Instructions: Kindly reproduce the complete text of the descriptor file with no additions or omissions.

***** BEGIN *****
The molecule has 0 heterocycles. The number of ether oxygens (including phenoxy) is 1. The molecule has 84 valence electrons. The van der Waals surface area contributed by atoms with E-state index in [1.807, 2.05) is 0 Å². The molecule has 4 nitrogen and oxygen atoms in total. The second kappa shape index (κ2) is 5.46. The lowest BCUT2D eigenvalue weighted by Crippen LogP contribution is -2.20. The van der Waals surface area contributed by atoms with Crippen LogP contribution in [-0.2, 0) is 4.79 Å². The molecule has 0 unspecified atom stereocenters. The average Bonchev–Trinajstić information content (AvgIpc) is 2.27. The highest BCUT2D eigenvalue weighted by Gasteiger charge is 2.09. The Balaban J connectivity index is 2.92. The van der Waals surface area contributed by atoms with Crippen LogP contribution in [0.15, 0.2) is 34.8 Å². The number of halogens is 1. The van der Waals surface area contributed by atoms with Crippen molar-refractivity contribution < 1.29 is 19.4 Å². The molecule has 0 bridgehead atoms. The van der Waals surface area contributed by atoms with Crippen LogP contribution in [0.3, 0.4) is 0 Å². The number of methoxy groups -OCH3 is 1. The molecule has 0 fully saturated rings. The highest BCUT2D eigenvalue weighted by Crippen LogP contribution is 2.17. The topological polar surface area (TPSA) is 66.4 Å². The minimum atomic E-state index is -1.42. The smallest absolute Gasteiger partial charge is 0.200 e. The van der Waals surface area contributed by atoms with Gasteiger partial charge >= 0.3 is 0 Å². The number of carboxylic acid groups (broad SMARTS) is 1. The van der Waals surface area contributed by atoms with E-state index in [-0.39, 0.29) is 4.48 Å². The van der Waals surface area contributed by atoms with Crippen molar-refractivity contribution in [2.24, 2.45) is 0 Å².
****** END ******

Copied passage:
The molecule has 0 heterocycles. The number of ether oxygens (including phenoxy) is 1. The molecule has 84 valence electrons. The van der Waals surface area contributed by atoms with E-state index in [1.807, 2.05) is 0 Å². The molecule has 4 nitrogen and oxygen atoms in total. The second kappa shape index (κ2) is 5.46. The lowest BCUT2D eigenvalue weighted by Crippen LogP contribution is -2.20. The van der Waals surface area contributed by atoms with Crippen LogP contribution in [-0.2, 0) is 4.79 Å². The molecule has 0 unspecified atom stereocenters. The average Bonchev–Trinajstić information content (AvgIpc) is 2.27. The highest BCUT2D eigenvalue weighted by Gasteiger charge is 2.09. The Balaban J connectivity index is 2.92. The van der Waals surface area contributed by atoms with Crippen LogP contribution in [0.15, 0.2) is 34.8 Å². The number of halogens is 1. The van der Waals surface area contributed by atoms with Crippen molar-refractivity contribution < 1.29 is 19.4 Å². The molecule has 0 bridgehead atoms. The van der Waals surface area contributed by atoms with Crippen LogP contribution in [0.3, 0.4) is 0 Å². The number of methoxy groups -OCH3 is 1. The molecule has 0 fully saturated rings. The highest BCUT2D eigenvalue weighted by Crippen LogP contribution is 2.17. The topological polar surface area (TPSA) is 66.4 Å². The minimum atomic E-state index is -1.42. The smallest absolute Gasteiger partial charge is 0.200 e. The van der Waals surface area contributed by atoms with Gasteiger partial charge >= 0.3 is 0 Å². The number of carboxylic acid groups (broad SMARTS) is 1. The van der Waals surface area contributed by atoms with E-state index in [-0.39, 0.29) is 4.48 Å². The van der Waals surface area contributed by atoms with Crippen molar-refractivity contribution in [2.24, 2.45) is 0 Å².